RESULTS
The mean values for the EQ-5D index and the EQ-VAS score were 0.74 (standard deviation [SD], 0.19) and 80.9 (SD, 16.5), respectively. The highest percentage of self-reported problems (‘some’ and ‘severe’ problems) across the 5 dimensions of the EQ-5D index were associated with the dimensions of anxiety/depression (35.3%) and pain/discomfort (32.9%). The percentage of self-reported problems for the dimensions of usual activities, mobility, and self-care were 19.0, 12.8, and 8.9%, respectively. Our regression analyses indicated that there were statistically significant positive associations between being physically active, monthly household income per capita, and post-secondary education and the EQ-5D index and EQ-VAS score. In contrast, negative associations were found between older age, being married, having a chronic disease, and smoking and the EQ-5D index and EQ-VAS score. A negative association was also found between being uninsured and the EQ-5D index.
CONCLUSIONS
Our findings suggest that interventions aiming to improve physical activity, to prevent chronic diseases, and to reduce the smoking rate among adults living in the city of Kermanshah may improve their HRQoL.
Summary

Citations

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    Health and Quality of Life Outcomes.2022;[Epub]     CrossRef
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    Ali Kazemi Karyani, Satar Rezaei, Behzad Karami Matin, Saeed Amini
    International Journal of Human Rights in Healthcare.2019; 12(1): 28.     CrossRef
  • Social Determinants of Health-Related Quality of Life among Residents in Zhejiang and Qinghai, China
    Yuxuan Gu, Hao Zhang, Shahmir H. Ali, Minzhuo Huang, Jingming Wei, Shuyan Gu, Xuemei Zhen, Xiaoqian Hu, Xueshan Sun, Hengjin Dong
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  • What Explains Socioeconomic Inequality in Health-related Quality of Life in Iran? A Blinder-Oaxaca Decomposition
    Satar Rezaei, Mohammad Hajizadeh, Yahya Salimi, Ghobad Moradi, Bijan Nouri
    Journal of Preventive Medicine and Public Health.2018; 51(5): 219.     CrossRef
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    Hyejin Park, Kisok Kim
    International Journal of Environmental Research and Public Health.2018; 15(11): 2327.     CrossRef
Medication errors among nurses in teaching hospitals in the west of Iran: what we need to know about prevalence, types, and barriers to reporting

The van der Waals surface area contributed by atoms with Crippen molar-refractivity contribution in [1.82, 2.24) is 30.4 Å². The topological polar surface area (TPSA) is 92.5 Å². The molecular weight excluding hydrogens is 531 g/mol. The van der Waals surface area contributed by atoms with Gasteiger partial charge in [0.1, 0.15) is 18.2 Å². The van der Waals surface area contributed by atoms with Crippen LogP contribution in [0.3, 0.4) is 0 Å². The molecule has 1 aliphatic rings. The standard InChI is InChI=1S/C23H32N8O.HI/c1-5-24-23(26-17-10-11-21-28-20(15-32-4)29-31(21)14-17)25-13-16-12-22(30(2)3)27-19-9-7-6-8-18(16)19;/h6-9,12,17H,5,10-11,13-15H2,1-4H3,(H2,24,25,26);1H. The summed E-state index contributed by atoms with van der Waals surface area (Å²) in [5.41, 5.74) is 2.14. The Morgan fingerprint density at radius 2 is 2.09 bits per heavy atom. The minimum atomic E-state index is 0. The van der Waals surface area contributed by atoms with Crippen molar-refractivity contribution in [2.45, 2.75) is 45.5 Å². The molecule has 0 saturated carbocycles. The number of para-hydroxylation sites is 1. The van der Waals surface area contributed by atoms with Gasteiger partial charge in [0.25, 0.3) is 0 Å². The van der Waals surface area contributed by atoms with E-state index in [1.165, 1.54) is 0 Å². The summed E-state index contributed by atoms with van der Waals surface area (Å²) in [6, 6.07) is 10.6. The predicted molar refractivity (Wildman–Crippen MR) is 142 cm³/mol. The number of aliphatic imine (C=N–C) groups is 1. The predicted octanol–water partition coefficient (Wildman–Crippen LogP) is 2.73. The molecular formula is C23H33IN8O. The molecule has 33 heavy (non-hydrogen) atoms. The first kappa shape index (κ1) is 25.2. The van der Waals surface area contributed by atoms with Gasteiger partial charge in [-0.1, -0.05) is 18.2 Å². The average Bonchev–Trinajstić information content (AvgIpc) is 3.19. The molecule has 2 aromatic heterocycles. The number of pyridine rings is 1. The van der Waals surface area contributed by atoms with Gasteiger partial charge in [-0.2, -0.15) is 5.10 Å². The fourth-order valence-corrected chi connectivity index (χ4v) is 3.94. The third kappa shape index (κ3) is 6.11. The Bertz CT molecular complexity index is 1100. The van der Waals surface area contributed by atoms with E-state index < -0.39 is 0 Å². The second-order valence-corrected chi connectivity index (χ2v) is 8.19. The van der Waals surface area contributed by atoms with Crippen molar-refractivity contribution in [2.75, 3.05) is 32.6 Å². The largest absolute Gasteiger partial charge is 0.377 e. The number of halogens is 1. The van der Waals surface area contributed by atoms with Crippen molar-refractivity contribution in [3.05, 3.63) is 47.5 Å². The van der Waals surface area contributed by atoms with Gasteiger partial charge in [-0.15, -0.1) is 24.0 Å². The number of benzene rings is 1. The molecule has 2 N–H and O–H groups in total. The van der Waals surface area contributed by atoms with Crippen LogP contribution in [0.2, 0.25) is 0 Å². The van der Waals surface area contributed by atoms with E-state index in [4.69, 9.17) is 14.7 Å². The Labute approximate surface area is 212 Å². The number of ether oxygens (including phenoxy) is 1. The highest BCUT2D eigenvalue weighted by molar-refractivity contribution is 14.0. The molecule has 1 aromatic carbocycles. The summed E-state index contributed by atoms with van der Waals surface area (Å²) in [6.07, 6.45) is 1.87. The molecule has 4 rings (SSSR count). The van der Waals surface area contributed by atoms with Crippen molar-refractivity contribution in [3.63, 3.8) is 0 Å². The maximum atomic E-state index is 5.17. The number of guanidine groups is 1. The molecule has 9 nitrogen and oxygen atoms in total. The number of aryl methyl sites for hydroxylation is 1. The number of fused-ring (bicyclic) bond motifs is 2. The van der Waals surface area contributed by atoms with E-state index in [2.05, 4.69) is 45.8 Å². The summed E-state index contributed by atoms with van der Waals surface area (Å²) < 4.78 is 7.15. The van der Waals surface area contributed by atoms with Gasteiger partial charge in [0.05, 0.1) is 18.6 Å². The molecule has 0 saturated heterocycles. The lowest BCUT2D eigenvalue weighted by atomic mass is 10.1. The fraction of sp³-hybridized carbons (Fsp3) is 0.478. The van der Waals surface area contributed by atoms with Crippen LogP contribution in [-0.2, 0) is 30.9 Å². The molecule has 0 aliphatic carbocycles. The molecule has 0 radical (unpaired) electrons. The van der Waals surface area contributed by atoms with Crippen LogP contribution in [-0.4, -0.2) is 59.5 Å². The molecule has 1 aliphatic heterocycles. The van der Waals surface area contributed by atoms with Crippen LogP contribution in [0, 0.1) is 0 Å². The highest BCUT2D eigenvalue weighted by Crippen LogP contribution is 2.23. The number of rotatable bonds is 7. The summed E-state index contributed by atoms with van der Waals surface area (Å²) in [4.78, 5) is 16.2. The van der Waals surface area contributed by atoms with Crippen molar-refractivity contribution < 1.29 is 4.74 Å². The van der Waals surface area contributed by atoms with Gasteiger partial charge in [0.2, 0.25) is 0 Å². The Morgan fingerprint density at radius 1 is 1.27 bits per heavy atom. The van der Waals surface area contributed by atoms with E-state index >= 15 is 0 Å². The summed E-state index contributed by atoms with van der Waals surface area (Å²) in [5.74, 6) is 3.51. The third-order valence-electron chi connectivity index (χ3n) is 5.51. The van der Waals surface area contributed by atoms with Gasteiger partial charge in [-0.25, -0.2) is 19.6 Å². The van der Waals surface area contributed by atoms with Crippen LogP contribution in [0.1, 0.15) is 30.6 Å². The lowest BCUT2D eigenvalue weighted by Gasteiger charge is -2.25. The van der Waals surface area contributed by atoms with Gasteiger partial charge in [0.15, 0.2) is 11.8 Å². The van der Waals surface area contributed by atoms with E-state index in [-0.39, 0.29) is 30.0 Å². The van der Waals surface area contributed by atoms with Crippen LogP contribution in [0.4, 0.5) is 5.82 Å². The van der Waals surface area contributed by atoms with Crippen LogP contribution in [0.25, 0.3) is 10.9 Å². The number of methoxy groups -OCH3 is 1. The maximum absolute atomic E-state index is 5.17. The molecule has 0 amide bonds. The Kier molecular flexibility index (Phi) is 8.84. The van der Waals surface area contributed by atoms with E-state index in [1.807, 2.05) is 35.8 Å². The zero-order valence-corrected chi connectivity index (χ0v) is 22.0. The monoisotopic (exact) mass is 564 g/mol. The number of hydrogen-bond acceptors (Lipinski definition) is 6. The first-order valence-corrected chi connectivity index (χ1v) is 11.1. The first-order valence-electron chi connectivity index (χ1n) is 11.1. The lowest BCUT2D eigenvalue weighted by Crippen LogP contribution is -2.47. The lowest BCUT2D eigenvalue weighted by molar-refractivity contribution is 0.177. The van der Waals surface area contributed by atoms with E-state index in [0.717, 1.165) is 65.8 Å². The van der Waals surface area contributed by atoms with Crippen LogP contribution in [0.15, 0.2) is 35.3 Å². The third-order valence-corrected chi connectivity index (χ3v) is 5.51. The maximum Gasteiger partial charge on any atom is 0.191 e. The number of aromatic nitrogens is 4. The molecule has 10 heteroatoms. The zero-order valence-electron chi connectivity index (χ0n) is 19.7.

Afshin Fathi, Mohammad Hajizadeh, Khalil Moradi, Hamed Zandian, Maryam Dezhkameh, Shima Kazemzadeh, Satar Rezaei
Epidemiol Health. 2017;39:e2017022.   Published online May 17, 2017
DOI: https://doi.org/10.4178/epih.e2017022
  • 22,818 View
  • 546 Download
  • 36 Web of Science
  • 44 Crossref
AbstractAbstract PDF
Abstract
OBJECTIVES
This study aimed to examine the prevalence and types of medication errors (MEs), as well as barriers to reporting MEs, among nurses working in 7 teaching hospitals affiliated with Kermanshah University of Medical Sciences in 2016.
METHODS
A convenience sampling method was used to select the study participants (n=500 nurses). A self-constructed questionnaire was employed to collect information on participants’ socio-demographic characteristics (10 items), their perceptions about the main causes of MEs (31 items), and barriers to reporting MEs to nurse managers (11 items). Data were collected from September 1 to November 30, 2016. Negative binomial regression was used to identify the main predictors of the frequency of MEs among nurses.
RESULTS
The prevalence of MEs was 17.0% (95% confidence interval, 13.7 to 20.3%). The most common types of MEs were administering medications at the wrong time (24.0%), dosage errors (16.8%), and administering medications to the wrong patient (13.8%). A heavy workload and the type of shift work were considered to be the main causes of MEs by nursing staff. Our findings showed that 45.0% of nurses did not report MEs. A heavy workload due to a high number of patients was the most important reason for not reporting MEs (mean score, 3.57±1.03) among nurses. Being male, having a second unrelated job, and fixed shift work significantly increased MEs among nurses (p=0.001).
CONCLUSIONS
Our study documented a high prevalence of MEs among nurses in the west of Iran. A heavy workload was considered to be the most important barrier to reporting MEs among nurses. Thus, appropriate strategies (e.g., reducing the nursing staff workload) should be developed to address MEs and improve patient safety in hospital settings in Iran.
Summary

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Epidemiol Health : Epidemiology and Health